Monday, January 11, 2010

8/4/76 - 5

We stopped at a 7-Eleven in Perth Amboy before getting on the Jersey Pike. I was really high now. Trying to keep it together. Trying to let it go.

It was hot outside but not too hot. The hazy realm of summer doldrums. No shoes, no shirt, no service, said the door. When I pulled at the handle it opened quickly, like some spirit inside was eager to escape. Immediately I was enveloped in a blast of frigid air that bore the sickly odor, at once acrid and sweet, of coffee gently burning in its pot, hot dogs rolling on their rollers, the Slurpee machine, stacks of papers and a hundred thousand candies, gums and snacks. An eerie hum played over the cold.

I examined the front page of The New York Times. Each headline exquisitely banal. "Senate Overrides Veto on Coal Fees." They seemed like subtle, clever parodies of headlines. Mockeries of reality. "Italians Wrangle Over Poison Issue." Some bore the haunting ring of something long-ago forgotten. "U.S., West Germany Reach Tank Accord." Every element within them – every name, noun, verb and number – struck me as obvious. Predictable. "Grenade Kills Four in Burma." Of course grenade. Of course kills four. Of course in Burma. "Teen-age Kansas Girl is Missing After Her Father is Found Slain." Might they have been written before the fact? Maybe nothing really happens if it isn't a headline in The Times. Maybe nothing really happens at all.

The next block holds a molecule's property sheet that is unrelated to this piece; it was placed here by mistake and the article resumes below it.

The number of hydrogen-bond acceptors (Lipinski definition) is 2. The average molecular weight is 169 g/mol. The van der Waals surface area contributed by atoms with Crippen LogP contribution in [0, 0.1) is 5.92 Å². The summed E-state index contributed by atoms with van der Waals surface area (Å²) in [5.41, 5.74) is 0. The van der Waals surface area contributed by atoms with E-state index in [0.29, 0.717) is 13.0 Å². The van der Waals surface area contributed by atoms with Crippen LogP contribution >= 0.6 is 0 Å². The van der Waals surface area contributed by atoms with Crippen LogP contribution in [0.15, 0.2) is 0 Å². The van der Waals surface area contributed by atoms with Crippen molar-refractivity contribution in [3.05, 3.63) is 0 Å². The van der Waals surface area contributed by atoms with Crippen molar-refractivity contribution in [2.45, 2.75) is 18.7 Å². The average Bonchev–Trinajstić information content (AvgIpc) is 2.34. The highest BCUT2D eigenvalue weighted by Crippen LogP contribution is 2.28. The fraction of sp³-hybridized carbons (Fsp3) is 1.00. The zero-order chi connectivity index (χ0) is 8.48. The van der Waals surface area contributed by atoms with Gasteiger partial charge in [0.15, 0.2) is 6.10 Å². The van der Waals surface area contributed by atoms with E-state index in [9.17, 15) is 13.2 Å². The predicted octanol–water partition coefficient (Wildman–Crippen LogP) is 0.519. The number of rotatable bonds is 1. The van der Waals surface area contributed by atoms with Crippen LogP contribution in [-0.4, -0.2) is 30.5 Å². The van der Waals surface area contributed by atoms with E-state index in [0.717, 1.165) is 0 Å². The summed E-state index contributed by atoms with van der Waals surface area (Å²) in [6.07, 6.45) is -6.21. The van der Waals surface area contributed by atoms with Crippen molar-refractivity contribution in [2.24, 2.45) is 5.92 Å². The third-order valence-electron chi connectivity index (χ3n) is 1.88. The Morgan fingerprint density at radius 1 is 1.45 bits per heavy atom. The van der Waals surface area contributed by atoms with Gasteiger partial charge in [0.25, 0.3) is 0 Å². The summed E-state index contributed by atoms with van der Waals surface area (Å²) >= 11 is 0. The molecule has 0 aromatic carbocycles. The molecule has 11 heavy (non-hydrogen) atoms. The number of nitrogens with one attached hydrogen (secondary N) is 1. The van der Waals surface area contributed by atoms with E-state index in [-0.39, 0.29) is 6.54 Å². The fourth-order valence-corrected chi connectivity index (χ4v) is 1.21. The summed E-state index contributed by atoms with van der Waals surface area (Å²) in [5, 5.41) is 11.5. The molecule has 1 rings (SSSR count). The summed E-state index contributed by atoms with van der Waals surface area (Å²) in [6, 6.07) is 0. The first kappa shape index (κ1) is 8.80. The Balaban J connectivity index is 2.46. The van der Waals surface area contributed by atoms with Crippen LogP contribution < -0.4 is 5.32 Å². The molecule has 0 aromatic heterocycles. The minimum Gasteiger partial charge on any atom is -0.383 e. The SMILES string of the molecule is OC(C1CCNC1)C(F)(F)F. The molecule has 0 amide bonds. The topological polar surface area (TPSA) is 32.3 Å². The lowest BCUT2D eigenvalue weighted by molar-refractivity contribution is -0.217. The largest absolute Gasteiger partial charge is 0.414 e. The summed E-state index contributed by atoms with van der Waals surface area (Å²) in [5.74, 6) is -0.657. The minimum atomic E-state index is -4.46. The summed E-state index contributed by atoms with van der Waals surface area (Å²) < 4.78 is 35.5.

Jim walked in, bare feet slapping the linoleum.

"I'm gettin' a Slurpee," he declared.

"Fuck yeah. Me too."

"Out!" shouted the man behind the counter.

We turned to face him.

"Out! Out! Now!" he repeated, red-faced, pointing to the door.

Waves of crimson panic pulsed through my brain.

Jim did a squinting double take. "What the f–"

"Shirt! Shoes! Out! Out! Out!"

"The fuck is he saying?" Jim asked me pleadingly, a sheen of sweat on his brow.

"Out! Now! Out! Now! Shirt!" the man insisted.

I understood.

"Jim," I began, as calmly as I could. "You're not wearing a shirt. Nor are you wearing any shoes."

"Oh, Jesus fucking Christ. Jesus. Christ. Fucking scared me half to death."

The man, silent now, stood like a statue, arm outstretched.

"Get me a Slurpee and a pack of reds," Jim told me.

"What flavor?"

"Blue," he replied as he walked back out, holding up his middle finger all the way. Not once even looking at the man.